For a country looking to quit military quagmires cold turkey, the Syrian civil war presents an interesting case study in temptation. Since fighting broke out in 2011, the clamor for U.S. involvement by foreign policy hawks has been unrelenting and consistent, even as the cast of potential targets and allies has changed. For two years, President Barack Obama has resisted calls from Republicans and even members of his own party to provide arms and training to moderate Syrian rebels. His resistance came largely out of a desire to avoid Bush-style interventionism and because it is virtually impossible to provide support for more moderate factions without also helping extremists.
After Iraq and Afghanistan, there is no appetite among the American public for another ground war or counterinsurgency effort. The recent executions of journalists Jim Foley and Steven Sotloff pushed public opinion firmly in favor of air strikes, but they have stopped short of endorsing any course of action that involves putting troops on the ground.
Nevertheless, the political sands seem to be shifting closer and closer to just such an outcome. At the very least, it appears the initial promises made by the Obama administration that the engagement with ISIS would be over in “a matter of weeks, not months” will be proven to be laughably naïve. The truth is that the administration more or less committed to another years- long, drawn- out conflict when they agreed to covertly arm the Syrian resistance last year. Whether they realized it or not, that decision marked the start of a well-worn and time- honored tradition in American foreign policy: blindly throwing weapons and support behind the enemies of its enemy and hoping it all ends well.
The latest example of this pattern has played out again and again over the course of Washington’s latest military adventure, the Syria/Iraq conflict against the Islamic State. Last week, U.S. armed and trained rebels were routed and overrun by the Al-Qaeda affiliated, al-Nusra Front, in the northern Idlib province. In addition to their territory gains, jihadist forces also managed to capture caches of U.S. weaponry and convince many of the retreating rebels to defect and join their ranks. This latest jihadist victory is objectively a disaster for the current U.S. policy and lays bare many of the pitfalls that critics have warned would come with taking sides in a civil war.
Unreliable “allies” on the ground
Despite consistently advocating for military intervention, Syria hawks have had a tough time deciding exactly who we should be bombing and who we should be helping. A year ago the answer was bombing Bashar Al-Assad and his government and arms for the loose coalition of rebel groups opposing him. In the last few months that line of thinking has been flipped on its head, but with a twist: bomb ISIS, don’t bomb Assad, arm the “trustworthy” and “moderate” rebel factions, and hope that ISIS is destroyed by the combined force of its two enemies. The fact that their first strategy would have directly assisted the efforts of the same ISIS fighters that the hawks now decry as the “number one” threat to U.S. interests has been more or less swept aside and forgotten in the current debate.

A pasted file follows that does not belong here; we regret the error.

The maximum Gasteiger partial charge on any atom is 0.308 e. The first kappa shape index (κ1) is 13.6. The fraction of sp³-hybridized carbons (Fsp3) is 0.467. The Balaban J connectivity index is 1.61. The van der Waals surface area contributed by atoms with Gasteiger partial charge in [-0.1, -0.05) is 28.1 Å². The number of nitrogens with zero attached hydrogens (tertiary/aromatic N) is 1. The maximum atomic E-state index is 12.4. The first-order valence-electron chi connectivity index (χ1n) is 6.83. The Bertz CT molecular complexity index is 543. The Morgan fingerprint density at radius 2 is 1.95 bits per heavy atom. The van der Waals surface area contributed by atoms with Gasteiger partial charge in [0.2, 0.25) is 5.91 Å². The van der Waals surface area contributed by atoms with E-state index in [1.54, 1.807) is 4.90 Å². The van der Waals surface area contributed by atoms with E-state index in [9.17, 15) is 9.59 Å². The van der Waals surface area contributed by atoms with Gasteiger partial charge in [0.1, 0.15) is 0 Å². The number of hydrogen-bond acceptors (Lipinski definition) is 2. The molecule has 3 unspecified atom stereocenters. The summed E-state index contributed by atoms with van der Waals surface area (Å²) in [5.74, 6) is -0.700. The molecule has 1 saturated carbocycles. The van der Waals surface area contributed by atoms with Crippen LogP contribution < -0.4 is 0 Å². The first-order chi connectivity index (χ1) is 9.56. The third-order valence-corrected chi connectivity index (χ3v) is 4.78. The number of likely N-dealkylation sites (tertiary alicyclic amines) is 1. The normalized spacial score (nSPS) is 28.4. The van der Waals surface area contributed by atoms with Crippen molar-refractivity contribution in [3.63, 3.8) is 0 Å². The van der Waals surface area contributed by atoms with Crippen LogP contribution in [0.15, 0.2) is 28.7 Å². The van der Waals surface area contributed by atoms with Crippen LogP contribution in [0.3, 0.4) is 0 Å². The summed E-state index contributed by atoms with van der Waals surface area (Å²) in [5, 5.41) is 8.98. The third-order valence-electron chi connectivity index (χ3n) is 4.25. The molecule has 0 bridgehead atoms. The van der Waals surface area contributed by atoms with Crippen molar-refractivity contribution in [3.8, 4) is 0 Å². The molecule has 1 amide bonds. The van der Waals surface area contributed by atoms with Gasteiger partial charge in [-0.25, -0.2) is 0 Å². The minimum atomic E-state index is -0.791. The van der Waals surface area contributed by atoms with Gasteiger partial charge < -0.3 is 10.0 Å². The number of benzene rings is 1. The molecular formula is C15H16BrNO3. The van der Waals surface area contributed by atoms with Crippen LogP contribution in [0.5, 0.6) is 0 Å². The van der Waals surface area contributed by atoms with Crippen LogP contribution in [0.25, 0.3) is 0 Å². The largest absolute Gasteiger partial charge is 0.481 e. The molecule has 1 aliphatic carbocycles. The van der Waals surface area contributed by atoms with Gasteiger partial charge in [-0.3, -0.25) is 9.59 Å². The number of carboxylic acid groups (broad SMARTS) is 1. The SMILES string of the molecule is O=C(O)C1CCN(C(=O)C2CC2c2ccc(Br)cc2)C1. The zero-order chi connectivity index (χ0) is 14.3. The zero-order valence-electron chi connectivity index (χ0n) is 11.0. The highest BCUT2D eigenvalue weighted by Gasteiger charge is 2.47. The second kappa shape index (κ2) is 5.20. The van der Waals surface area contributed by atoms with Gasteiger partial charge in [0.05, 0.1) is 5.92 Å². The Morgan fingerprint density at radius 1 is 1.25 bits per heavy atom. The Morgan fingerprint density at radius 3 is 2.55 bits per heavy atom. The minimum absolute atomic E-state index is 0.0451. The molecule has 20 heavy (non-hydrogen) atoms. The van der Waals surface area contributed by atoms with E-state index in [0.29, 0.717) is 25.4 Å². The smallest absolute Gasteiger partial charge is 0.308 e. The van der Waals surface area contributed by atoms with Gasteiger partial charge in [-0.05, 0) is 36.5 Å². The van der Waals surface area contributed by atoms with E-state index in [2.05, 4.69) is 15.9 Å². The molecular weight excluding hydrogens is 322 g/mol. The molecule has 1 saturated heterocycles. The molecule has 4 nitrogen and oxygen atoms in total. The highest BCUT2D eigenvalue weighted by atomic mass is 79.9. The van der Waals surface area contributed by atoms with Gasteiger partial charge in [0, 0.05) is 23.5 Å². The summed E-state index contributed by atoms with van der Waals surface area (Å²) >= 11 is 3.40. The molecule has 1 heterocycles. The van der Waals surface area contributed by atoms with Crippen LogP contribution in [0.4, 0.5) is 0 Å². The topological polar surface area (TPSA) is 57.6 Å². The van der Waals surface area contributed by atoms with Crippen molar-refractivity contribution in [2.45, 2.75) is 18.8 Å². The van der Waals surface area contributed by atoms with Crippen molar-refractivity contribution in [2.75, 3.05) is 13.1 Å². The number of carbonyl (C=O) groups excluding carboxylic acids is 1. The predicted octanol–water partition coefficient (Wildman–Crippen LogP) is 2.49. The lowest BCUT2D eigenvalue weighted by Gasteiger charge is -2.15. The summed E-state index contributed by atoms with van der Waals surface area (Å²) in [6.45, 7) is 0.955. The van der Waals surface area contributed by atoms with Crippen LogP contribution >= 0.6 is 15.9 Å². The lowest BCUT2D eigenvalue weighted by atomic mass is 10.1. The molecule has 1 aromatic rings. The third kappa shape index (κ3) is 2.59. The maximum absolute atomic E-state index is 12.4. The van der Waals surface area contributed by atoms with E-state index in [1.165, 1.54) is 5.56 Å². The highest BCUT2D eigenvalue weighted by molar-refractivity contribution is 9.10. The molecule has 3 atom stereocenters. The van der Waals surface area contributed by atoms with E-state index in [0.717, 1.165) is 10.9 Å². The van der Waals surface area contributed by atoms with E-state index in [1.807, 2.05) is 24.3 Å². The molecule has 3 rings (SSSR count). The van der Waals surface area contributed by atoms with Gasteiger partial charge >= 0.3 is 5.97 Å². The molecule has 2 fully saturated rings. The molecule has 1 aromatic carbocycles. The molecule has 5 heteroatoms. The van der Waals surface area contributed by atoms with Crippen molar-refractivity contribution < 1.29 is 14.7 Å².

Now U.S. officials will likely have to alter their strategy again, redrawing the lines between friends and enemies. The fact that many of these newly minted “enemies” will be fighting our interests with U.S. supplied weaponry, vehicles, equipment, and training will do little to dissuade supporters of an interventionist policy. Rather, it will almost certainly cause them to argue that escalation of U.S. involvement is the only logical path forward, given this latest setback.
The most maddening aspect of this pattern is that this isn’t the first time the U.S. has armed and trained foreign armies who then turn around and used those resources against American forces and allies. It isn’t even the first time it has happened in the current conflict. In June, for example, Iraqi Security Forces retreated from Ramadi and Fallujah in the face of a relentless ISIS onslaught. Not only did a decade of U.S. supplied arms and training prevent ISF lines from collapsing within days, but Iraqi forces abandoned hundreds of tanks, armored transports, Humvees, helicopters, artillery shells, M16 rifles, and body armor.